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Withdrawing implied right of access and your personal details

Many people who have withdrawn the implied right of access from TVL/BBC have been told that TVL/BBC will not acknowledge their instruction until it has been provided with their personal details. Here is one such TVL/BBC response:

Similar wording from another TVL/BBC letter:

"I understand your reasons for not giving your name. However, we can't accept an anonymous withdrawal of the implied right of access to a property, as we can't be sure a person has the right to make such a withdrawal. If you will kindly advise your name, we will of course adhere to your instructions regarding the right of access to your property, although we may use other methods of enquiry to confirm the situation."

These responses are tantamount to a declaration of war on the private citizenry - but do not be provoked; let us examine the BBC's statements matter-of-factly.

Note the addressee of the above letter: The Present Occupier. This contrasts with the BBC's usual term of address which is Legal Occupier. What the BBC is doing is referring to people as Legal Occupier when it wants to threaten them, since this term infers some sort of legal culpability. But when the BBC wants to prevent occupants from exercising their legal rights, it changes its description to Present Occupier, which suggests that the resident is transient and therefore without legal entitlements. In reality, neither prefix has any significance; an occupier is an occupier.

As for TVL/BBC's need of personal details, it writes to householders whose names it does not know seeking entry to their premises. It does not say to anonymous householders: "We can't accept an anonymous granting of access to a property, as we can't be sure you have the right to make such an invitation". Therefore, we can reason that TVL/BBC's claim that "we can't accept an anonymous withdrawal of the implied right of access to a property" is false.

A member of the public who wrote back to the BBC, restating that the implied right of access had been withdrawn, received this reply:

TVL/BBC refers to its "common law" right to approach a property. This is correct, but only in so far as all people have a right to approach a front door. The issue here is whether the resident can withdraw that implied right, and what the BBC fails to explain is that, subject to a warrant issued by a court, the resident's right to permit or prevent access is absolute; whether it is implied or express is immaterial.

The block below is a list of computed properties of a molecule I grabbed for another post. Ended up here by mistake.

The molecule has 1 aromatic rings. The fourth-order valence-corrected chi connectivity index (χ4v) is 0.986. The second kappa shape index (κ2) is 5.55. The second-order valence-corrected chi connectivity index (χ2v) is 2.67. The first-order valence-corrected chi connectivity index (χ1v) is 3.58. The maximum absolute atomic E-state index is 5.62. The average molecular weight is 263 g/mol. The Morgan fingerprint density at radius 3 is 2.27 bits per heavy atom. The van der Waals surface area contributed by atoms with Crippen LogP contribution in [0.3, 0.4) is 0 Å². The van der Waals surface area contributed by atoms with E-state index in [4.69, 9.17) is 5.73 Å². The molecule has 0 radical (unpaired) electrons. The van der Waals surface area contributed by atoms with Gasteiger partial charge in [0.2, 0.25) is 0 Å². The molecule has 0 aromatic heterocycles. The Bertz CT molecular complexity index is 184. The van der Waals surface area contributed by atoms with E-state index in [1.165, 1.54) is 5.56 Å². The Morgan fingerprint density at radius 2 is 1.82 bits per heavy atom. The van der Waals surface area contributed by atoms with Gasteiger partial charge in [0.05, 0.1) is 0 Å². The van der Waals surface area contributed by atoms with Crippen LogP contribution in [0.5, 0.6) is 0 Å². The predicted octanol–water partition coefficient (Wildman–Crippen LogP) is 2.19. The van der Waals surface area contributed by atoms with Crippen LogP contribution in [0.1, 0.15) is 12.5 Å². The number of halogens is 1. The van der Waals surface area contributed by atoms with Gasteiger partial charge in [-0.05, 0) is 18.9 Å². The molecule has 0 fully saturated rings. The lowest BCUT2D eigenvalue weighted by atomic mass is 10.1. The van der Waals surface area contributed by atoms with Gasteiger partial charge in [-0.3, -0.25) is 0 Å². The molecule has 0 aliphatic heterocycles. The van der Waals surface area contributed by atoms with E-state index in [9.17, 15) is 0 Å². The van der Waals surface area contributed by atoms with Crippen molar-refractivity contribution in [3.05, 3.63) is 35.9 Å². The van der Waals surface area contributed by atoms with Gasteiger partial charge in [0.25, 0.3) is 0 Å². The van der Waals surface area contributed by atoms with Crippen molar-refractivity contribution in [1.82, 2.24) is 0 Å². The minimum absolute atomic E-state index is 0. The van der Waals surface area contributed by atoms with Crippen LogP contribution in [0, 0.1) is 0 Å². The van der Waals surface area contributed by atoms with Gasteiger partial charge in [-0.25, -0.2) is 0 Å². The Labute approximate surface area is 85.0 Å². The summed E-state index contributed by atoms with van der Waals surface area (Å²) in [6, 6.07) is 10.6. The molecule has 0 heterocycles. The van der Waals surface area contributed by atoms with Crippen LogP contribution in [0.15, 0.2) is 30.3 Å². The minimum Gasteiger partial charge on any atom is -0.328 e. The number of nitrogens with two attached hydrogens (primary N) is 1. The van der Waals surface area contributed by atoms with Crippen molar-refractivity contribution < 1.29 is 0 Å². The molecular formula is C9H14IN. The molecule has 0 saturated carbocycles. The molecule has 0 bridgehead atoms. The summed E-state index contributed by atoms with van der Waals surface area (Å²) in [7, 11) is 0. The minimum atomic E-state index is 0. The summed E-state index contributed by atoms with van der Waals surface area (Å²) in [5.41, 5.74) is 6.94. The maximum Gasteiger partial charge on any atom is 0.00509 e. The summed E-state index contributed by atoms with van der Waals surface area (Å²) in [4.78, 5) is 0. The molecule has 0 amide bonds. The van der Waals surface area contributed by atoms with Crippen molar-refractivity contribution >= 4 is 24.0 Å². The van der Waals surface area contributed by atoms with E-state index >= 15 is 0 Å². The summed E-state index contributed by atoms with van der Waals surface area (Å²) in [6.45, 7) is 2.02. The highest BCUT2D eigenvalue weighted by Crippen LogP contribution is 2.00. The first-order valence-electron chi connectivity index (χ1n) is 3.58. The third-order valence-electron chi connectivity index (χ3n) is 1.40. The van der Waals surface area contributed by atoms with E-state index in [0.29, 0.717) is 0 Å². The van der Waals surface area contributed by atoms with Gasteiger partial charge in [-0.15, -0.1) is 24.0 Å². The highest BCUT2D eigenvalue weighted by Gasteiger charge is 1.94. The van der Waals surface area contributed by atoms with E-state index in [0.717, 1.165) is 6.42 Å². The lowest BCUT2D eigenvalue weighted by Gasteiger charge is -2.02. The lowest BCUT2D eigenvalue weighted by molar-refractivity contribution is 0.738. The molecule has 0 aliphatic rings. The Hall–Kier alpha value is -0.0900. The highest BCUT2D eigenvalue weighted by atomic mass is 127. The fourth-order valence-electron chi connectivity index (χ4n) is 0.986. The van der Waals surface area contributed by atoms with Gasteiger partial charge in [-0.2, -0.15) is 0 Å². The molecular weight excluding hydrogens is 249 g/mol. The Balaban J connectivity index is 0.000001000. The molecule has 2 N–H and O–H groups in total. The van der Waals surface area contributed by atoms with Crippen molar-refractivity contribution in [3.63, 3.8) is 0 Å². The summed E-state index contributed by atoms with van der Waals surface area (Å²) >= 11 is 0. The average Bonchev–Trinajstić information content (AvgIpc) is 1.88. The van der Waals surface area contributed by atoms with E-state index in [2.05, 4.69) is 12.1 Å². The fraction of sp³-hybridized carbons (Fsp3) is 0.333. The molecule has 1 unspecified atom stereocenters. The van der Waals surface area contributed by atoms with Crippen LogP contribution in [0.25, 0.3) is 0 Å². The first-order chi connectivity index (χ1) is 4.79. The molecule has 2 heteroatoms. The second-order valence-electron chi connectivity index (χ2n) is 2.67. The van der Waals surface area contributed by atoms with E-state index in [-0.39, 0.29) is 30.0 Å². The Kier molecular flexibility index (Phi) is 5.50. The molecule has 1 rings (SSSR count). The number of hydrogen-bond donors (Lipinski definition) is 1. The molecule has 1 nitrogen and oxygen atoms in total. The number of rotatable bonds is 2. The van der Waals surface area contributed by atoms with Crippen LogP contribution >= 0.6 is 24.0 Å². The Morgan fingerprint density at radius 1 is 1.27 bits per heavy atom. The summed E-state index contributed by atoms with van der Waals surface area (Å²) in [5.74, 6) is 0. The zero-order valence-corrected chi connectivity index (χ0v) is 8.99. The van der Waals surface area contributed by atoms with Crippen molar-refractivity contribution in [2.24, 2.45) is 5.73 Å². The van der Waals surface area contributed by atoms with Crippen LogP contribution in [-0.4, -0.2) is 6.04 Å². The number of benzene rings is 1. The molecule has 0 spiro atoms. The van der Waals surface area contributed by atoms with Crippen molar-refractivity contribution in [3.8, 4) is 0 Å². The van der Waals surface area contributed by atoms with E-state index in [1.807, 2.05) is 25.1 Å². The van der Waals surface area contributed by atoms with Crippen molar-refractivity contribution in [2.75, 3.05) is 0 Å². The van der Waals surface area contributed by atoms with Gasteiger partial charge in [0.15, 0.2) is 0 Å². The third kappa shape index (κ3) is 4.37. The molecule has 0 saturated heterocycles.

But do not take this website's word for it. In 2009, a question was put to the BBC under the Freedom of Information Act to confirm or deny whether, ... a legal occupier ... is NOT required by law to submit their name to you ... to serve a notice of "Withdrawal of Implied Right of Access"

The BBC replied (read the letter in full here):

Only the first sentence is relevant; there is no legal requirement on an individual to provide their name. Period. Everything else in the extract is TVL/BBC's wish, and therefore of no consequence.

So long as a letter withdrawing access is seen to come from the address in question, and that it responds to a letter sent to that address by TVL/BBC, those facts combined prove that the writer is the resident. If TVL/BBC persists, write back:

"As stated previously, your implied right of access is withdrawn. Your letter will be placed before the court as evidence you have received my instruction withdrawing implied rights of access. You state that you will still attempt to access my property - this letter places you on notice that I regard any approach as harrassment".

Photocopy your letter before posting, and send it by recorded delivery.

“The poorest man may in his cottage bid defiance to all the forces of the Crown. It may be frail, its roof may shake, the wind may blow through it, the storm may enter, the rain may enter - but the King of England cannot enter; all his force dares not cross the threshold of the ruined tenement.”

William Pitt the Elder, 1708-1778

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